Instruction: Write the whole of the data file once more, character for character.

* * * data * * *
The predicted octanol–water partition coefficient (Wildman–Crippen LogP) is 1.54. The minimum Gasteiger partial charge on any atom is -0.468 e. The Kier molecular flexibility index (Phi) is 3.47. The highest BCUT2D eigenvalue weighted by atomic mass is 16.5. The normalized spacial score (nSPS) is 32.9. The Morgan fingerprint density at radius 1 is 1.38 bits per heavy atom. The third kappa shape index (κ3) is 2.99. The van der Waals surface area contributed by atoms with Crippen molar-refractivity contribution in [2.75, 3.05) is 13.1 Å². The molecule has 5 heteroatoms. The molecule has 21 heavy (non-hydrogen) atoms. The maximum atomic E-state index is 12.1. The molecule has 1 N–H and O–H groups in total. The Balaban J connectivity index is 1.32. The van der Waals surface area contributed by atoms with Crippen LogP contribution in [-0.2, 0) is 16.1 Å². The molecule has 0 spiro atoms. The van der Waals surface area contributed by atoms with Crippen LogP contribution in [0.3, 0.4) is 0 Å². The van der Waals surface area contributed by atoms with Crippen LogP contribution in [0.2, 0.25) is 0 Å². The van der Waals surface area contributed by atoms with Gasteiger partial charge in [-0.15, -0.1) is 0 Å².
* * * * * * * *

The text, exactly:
The predicted octanol–water partition coefficient (Wildman–Crippen LogP) is 1.54. The minimum Gasteiger partial charge on any atom is -0.468 e. The Kier molecular flexibility index (Phi) is 3.47. The highest BCUT2D eigenvalue weighted by atomic mass is 16.5. The normalized spacial score (nSPS) is 32.9. The Morgan fingerprint density at radius 1 is 1.38 bits per heavy atom. The third kappa shape index (κ3) is 2.99. The van der Waals surface area contributed by atoms with Crippen molar-refractivity contribution in [2.75, 3.05) is 13.1 Å². The molecule has 5 heteroatoms. The molecule has 21 heavy (non-hydrogen) atoms. The maximum atomic E-state index is 12.1. The molecule has 1 N–H and O–H groups in total. The Balaban J connectivity index is 1.32. The van der Waals surface area contributed by atoms with Crippen LogP contribution in [-0.2, 0) is 16.1 Å². The molecule has 0 spiro atoms. The van der Waals surface area contributed by atoms with Crippen LogP contribution in [0.3, 0.4) is 0 Å². The van der Waals surface area contributed by atoms with Crippen LogP contribution in [0.2, 0.25) is 0 Å². The van der Waals surface area contributed by atoms with Gasteiger partial charge in [-0.15, -0.1) is 0 Å².